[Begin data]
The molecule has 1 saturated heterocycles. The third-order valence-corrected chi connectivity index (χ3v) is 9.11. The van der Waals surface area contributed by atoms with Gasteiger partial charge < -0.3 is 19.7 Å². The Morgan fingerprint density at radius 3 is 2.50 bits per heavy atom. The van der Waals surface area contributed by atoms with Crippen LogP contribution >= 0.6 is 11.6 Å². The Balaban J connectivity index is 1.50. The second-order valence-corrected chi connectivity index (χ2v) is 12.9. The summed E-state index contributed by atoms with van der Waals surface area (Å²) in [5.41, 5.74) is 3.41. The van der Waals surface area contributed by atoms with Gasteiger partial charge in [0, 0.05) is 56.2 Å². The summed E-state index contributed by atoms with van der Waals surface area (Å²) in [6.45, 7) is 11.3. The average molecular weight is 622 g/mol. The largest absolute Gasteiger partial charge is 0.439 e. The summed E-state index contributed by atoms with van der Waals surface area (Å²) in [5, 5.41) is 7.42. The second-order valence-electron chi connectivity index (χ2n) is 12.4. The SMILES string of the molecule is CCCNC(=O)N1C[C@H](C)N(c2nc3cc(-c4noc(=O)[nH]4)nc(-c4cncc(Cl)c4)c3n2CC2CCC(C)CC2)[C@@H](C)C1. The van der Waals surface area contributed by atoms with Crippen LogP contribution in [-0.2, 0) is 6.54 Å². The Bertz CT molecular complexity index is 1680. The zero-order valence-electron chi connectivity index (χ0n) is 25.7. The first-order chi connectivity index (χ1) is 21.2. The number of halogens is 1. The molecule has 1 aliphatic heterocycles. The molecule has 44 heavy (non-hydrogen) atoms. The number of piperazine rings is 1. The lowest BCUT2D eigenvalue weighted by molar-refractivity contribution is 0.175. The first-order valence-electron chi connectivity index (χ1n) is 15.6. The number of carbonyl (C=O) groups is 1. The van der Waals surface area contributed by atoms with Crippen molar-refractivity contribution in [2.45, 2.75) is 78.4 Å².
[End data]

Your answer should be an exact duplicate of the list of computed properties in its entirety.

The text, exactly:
The molecule has 1 saturated heterocycles. The third-order valence-corrected chi connectivity index (χ3v) is 9.11. The van der Waals surface area contributed by atoms with Gasteiger partial charge < -0.3 is 19.7 Å². The Morgan fingerprint density at radius 3 is 2.50 bits per heavy atom. The van der Waals surface area contributed by atoms with Crippen LogP contribution >= 0.6 is 11.6 Å². The Balaban J connectivity index is 1.50. The second-order valence-corrected chi connectivity index (χ2v) is 12.9. The summed E-state index contributed by atoms with van der Waals surface area (Å²) in [5.41, 5.74) is 3.41. The van der Waals surface area contributed by atoms with Gasteiger partial charge in [0, 0.05) is 56.2 Å². The summed E-state index contributed by atoms with van der Waals surface area (Å²) in [6.45, 7) is 11.3. The average molecular weight is 622 g/mol. The largest absolute Gasteiger partial charge is 0.439 e. The summed E-state index contributed by atoms with van der Waals surface area (Å²) in [5, 5.41) is 7.42. The second-order valence-electron chi connectivity index (χ2n) is 12.4. The SMILES string of the molecule is CCCNC(=O)N1C[C@H](C)N(c2nc3cc(-c4noc(=O)[nH]4)nc(-c4cncc(Cl)c4)c3n2CC2CCC(C)CC2)[C@@H](C)C1. The van der Waals surface area contributed by atoms with Crippen LogP contribution in [-0.2, 0) is 6.54 Å². The Bertz CT molecular complexity index is 1680. The zero-order valence-electron chi connectivity index (χ0n) is 25.7. The first-order chi connectivity index (χ1) is 21.2. The number of halogens is 1. The molecule has 1 aliphatic heterocycles. The molecule has 44 heavy (non-hydrogen) atoms. The number of piperazine rings is 1. The lowest BCUT2D eigenvalue weighted by molar-refractivity contribution is 0.175. The first-order valence-electron chi connectivity index (χ1n) is 15.6. The number of carbonyl (C=O) groups is 1. The van der Waals surface area contributed by atoms with Crippen molar-refractivity contribution in [2.45, 2.75) is 78.4 Å².